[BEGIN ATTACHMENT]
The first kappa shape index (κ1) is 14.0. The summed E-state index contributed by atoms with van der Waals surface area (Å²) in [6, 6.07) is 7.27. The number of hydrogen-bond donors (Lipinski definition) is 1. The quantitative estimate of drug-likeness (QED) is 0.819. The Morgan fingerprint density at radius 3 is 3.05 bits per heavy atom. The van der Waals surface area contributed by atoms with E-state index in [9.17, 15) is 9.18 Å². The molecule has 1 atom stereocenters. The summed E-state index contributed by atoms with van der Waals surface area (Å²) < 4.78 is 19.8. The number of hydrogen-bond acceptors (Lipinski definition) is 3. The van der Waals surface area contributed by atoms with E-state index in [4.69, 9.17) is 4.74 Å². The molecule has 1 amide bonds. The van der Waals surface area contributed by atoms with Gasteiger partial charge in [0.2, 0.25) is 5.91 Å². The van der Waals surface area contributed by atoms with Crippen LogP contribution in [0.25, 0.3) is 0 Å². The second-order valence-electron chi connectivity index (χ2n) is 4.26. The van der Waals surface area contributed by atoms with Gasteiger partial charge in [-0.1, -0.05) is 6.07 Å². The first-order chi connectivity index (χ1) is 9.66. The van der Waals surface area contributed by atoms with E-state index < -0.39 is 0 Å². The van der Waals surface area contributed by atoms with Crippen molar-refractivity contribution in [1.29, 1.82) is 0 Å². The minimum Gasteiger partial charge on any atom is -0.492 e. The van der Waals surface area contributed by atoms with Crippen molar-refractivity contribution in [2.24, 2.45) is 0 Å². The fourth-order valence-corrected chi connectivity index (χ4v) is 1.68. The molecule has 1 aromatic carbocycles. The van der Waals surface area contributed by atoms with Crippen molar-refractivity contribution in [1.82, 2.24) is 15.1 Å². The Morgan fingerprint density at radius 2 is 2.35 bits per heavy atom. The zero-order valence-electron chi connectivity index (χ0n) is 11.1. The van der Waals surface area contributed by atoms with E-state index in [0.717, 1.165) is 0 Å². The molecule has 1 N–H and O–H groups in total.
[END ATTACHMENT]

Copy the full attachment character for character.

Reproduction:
The first kappa shape index (κ1) is 14.0. The summed E-state index contributed by atoms with van der Waals surface area (Å²) in [6, 6.07) is 7.27. The number of hydrogen-bond donors (Lipinski definition) is 1. The quantitative estimate of drug-likeness (QED) is 0.819. The Morgan fingerprint density at radius 3 is 3.05 bits per heavy atom. The van der Waals surface area contributed by atoms with E-state index in [9.17, 15) is 9.18 Å². The molecule has 1 atom stereocenters. The summed E-state index contributed by atoms with van der Waals surface area (Å²) < 4.78 is 19.8. The number of hydrogen-bond acceptors (Lipinski definition) is 3. The van der Waals surface area contributed by atoms with E-state index in [4.69, 9.17) is 4.74 Å². The molecule has 1 amide bonds. The van der Waals surface area contributed by atoms with Gasteiger partial charge in [0.2, 0.25) is 5.91 Å². The van der Waals surface area contributed by atoms with Crippen LogP contribution in [0.25, 0.3) is 0 Å². The second-order valence-electron chi connectivity index (χ2n) is 4.26. The van der Waals surface area contributed by atoms with Gasteiger partial charge in [-0.1, -0.05) is 6.07 Å². The first-order chi connectivity index (χ1) is 9.66. The van der Waals surface area contributed by atoms with E-state index < -0.39 is 0 Å². The van der Waals surface area contributed by atoms with Crippen molar-refractivity contribution in [1.29, 1.82) is 0 Å². The minimum Gasteiger partial charge on any atom is -0.492 e. The van der Waals surface area contributed by atoms with Crippen molar-refractivity contribution in [2.24, 2.45) is 0 Å². The fourth-order valence-corrected chi connectivity index (χ4v) is 1.68. The molecule has 1 aromatic carbocycles. The van der Waals surface area contributed by atoms with Crippen molar-refractivity contribution in [1.82, 2.24) is 15.1 Å². The Morgan fingerprint density at radius 2 is 2.35 bits per heavy atom. The zero-order valence-electron chi connectivity index (χ0n) is 11.1. The van der Waals surface area contributed by atoms with E-state index in [0.717, 1.165) is 0 Å². The molecule has 1 N–H and O–H groups in total.